A studio strobe is a dedicated flash unit. They can sometimes be referred to as a monobloc or moonlight. Usually, mains powered, more battery-powered offerings are being brought onto the market all the time. Power output between models can vary greatly, with cheaper strobes offering as much power as a cheap third-party flashgun. Monolights are self-contained strobe units that include power sources, reflectors and stands.

The main advantage to monolights is that, with them, there is no need for an extra power generator because all of that is contained in the head of the lamp. Each strobe monolight should be 150+ watts so that they are powerful enough to light your subjects.

Strobe monolights are mainly used in studios but are incredibly versatile and portable if purchased with a case. Although there are many different ways to use artificial lighting and a whole slew of starter and advanced-level kits for you to research and invest in, the starter kits mentioned in this article should get you well on your way to creating fantastic studio images in your home or on-the-go studio.

If you’re going to invest in a lighting kit, we recommend that you buy at least two light sources so that you have ample light when you need it. Having a set of two lights will allow for more versatility in your lighting setups and, by extension, more creativity and professionalism in your photography.

Continuous Light

Also known as “hot” lights, continuous lights for photography don’t “flash”. Instead, they are a constant lighting source. They allow you to see precisely how the light is falling on your subject before pressing the shutter.

This is a tremendous advantage for products or other types of still life photography. But continuous lighting has not been as popular as flash units. They have less power. And matching the light to other ambient light sources that can influence the scene is a challenge. Another disadvantage is that they can get boiling, hence the nickname “hot lights”.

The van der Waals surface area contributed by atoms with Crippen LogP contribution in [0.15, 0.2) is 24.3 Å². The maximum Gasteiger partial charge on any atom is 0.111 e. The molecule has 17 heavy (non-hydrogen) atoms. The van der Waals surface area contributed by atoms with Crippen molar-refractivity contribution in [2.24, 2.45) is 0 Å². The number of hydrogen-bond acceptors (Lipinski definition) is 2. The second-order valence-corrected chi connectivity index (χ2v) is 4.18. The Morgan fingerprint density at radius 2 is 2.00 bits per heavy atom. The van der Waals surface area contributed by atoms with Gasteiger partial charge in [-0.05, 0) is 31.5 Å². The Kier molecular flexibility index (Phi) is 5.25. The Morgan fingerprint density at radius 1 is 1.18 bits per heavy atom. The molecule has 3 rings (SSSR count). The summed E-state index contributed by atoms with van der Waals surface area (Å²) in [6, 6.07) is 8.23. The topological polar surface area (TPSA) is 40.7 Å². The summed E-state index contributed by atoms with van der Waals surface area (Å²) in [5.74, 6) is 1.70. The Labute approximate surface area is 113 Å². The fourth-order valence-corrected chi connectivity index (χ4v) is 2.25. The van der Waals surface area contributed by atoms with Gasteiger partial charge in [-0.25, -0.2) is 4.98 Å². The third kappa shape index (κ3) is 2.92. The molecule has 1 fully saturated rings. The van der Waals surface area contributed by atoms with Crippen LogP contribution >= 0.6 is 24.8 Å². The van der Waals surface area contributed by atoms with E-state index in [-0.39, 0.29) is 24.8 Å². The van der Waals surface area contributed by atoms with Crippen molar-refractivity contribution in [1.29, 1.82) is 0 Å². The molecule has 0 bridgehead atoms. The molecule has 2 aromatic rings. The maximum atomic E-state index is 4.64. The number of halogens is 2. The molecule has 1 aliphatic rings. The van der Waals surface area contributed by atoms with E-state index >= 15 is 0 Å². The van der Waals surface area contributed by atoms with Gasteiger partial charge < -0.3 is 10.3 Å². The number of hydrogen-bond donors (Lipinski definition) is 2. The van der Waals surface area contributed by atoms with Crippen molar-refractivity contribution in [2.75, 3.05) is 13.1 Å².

LED lights are changing the face of continuous lighting. They don’t heat up like other continuous lighting does and provide a high quality of constant light—the best LED lighting equipment costs in the thousands, rivalling the price of the best strobes.

Continuous lights serve the same lighting functions as strobes, but they don’t flash. Instead, they are high-powered lamps that can usually be fitted with modifiers in the same way as strobes. While primarily associated with video, continuous lights still have their place in stills photography. There are many LED lights coming onto the market at the moment, and many of them are viable options. The spotlight moniker comes from the fact that they tend to get very hot. Be careful with modifiers that sit close to the bulb as they present a fire hazard. This does not apply to LED lights.

Continuous lighting is primarily valuable for product and still life photography or video. A considerable advantage of this type of lighting is that you can visualize how your light will appear in your image before you begin shooting, making it easier to adjust your lighting quickly. This type of lighting is excellent for beginners because it lets you manipulate your light more manually and is very cost-efficient compared to other models of lighting kits.

There are three major types of continuous lighting bulbs: fluorescent, tungsten & LED. All types generate great results, so choosing which to use is mainly a matter of personal preference.

Fluorescent is generally easier to find in studio lighting and does not overheat, so most studio photographers use it. LED is a safer option than tungsten because they tend not to overheat as much. Regardless of which balanced colour bulbs you use, remember to set your camera’s white balance to Auto or precisely according to the type of bulb you’re using to generate accurate colours.

Take your continuous lighting kit one step further by purchasing an adjustable power kit. An advantage to these kits is that you have even more control over how much the light source exudes in your environment. This will allow you to manually manipulate your light even more than just a one bulb continuous lighting kit. Utilize these kits so you won’t have to remove bulbs to adjust the amount of light you want.